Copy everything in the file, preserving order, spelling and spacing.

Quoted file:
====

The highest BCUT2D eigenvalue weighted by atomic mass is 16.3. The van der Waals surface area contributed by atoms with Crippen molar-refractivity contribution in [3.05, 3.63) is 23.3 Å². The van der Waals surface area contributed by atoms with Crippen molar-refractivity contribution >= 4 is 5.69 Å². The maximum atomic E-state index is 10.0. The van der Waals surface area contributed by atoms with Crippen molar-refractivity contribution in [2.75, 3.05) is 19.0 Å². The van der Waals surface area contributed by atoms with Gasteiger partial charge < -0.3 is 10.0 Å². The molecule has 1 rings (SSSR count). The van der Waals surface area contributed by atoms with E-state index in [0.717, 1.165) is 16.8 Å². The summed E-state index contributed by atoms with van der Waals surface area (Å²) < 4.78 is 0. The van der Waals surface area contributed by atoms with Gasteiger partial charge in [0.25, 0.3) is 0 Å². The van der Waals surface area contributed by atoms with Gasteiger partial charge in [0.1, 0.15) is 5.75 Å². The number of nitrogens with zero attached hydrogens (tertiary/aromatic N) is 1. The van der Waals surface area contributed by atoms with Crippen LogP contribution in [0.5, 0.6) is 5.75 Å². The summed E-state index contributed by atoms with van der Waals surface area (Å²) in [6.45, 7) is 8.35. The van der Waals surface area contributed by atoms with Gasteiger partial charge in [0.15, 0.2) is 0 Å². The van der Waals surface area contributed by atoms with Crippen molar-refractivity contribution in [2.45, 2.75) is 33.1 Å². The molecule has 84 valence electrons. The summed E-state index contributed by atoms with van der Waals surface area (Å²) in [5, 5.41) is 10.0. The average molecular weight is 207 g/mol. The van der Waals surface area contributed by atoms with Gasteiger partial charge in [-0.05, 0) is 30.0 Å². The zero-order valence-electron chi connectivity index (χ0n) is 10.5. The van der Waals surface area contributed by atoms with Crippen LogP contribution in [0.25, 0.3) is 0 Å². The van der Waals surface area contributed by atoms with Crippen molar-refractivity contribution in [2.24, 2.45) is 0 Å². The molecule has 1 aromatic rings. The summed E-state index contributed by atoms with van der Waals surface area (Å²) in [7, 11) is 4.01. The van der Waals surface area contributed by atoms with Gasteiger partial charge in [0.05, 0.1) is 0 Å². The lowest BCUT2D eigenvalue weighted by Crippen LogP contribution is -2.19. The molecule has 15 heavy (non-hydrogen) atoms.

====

The highest BCUT2D eigenvalue weighted by atomic mass is 16.3. The van der Waals surface area contributed by atoms with Crippen molar-refractivity contribution in [3.05, 3.63) is 23.3 Å². The van der Waals surface area contributed by atoms with Crippen molar-refractivity contribution >= 4 is 5.69 Å². The maximum atomic E-state index is 10.0. The van der Waals surface area contributed by atoms with Crippen molar-refractivity contribution in [2.75, 3.05) is 19.0 Å². The van der Waals surface area contributed by atoms with Gasteiger partial charge < -0.3 is 10.0 Å². The molecule has 1 rings (SSSR count). The van der Waals surface area contributed by atoms with E-state index in [0.717, 1.165) is 16.8 Å². The summed E-state index contributed by atoms with van der Waals surface area (Å²) < 4.78 is 0. The van der Waals surface area contributed by atoms with Gasteiger partial charge in [0.25, 0.3) is 0 Å². The van der Waals surface area contributed by atoms with Gasteiger partial charge in [0.1, 0.15) is 5.75 Å². The number of nitrogens with zero attached hydrogens (tertiary/aromatic N) is 1. The van der Waals surface area contributed by atoms with Crippen LogP contribution in [0.5, 0.6) is 5.75 Å². The summed E-state index contributed by atoms with van der Waals surface area (Å²) in [6.45, 7) is 8.35. The van der Waals surface area contributed by atoms with Gasteiger partial charge in [0.15, 0.2) is 0 Å². The van der Waals surface area contributed by atoms with Crippen molar-refractivity contribution in [2.45, 2.75) is 33.1 Å². The molecule has 84 valence electrons. The summed E-state index contributed by atoms with van der Waals surface area (Å²) in [5, 5.41) is 10.0. The average molecular weight is 207 g/mol. The van der Waals surface area contributed by atoms with Gasteiger partial charge in [-0.05, 0) is 30.0 Å². The zero-order valence-electron chi connectivity index (χ0n) is 10.5. The van der Waals surface area contributed by atoms with Crippen LogP contribution in [0.25, 0.3) is 0 Å². The van der Waals surface area contributed by atoms with Crippen molar-refractivity contribution in [2.24, 2.45) is 0 Å². The molecule has 1 aromatic rings. The summed E-state index contributed by atoms with van der Waals surface area (Å²) in [7, 11) is 4.01. The van der Waals surface area contributed by atoms with Gasteiger partial charge in [0.05, 0.1) is 0 Å². The lowest BCUT2D eigenvalue weighted by Crippen LogP contribution is -2.19. The molecule has 15 heavy (non-hydrogen) atoms.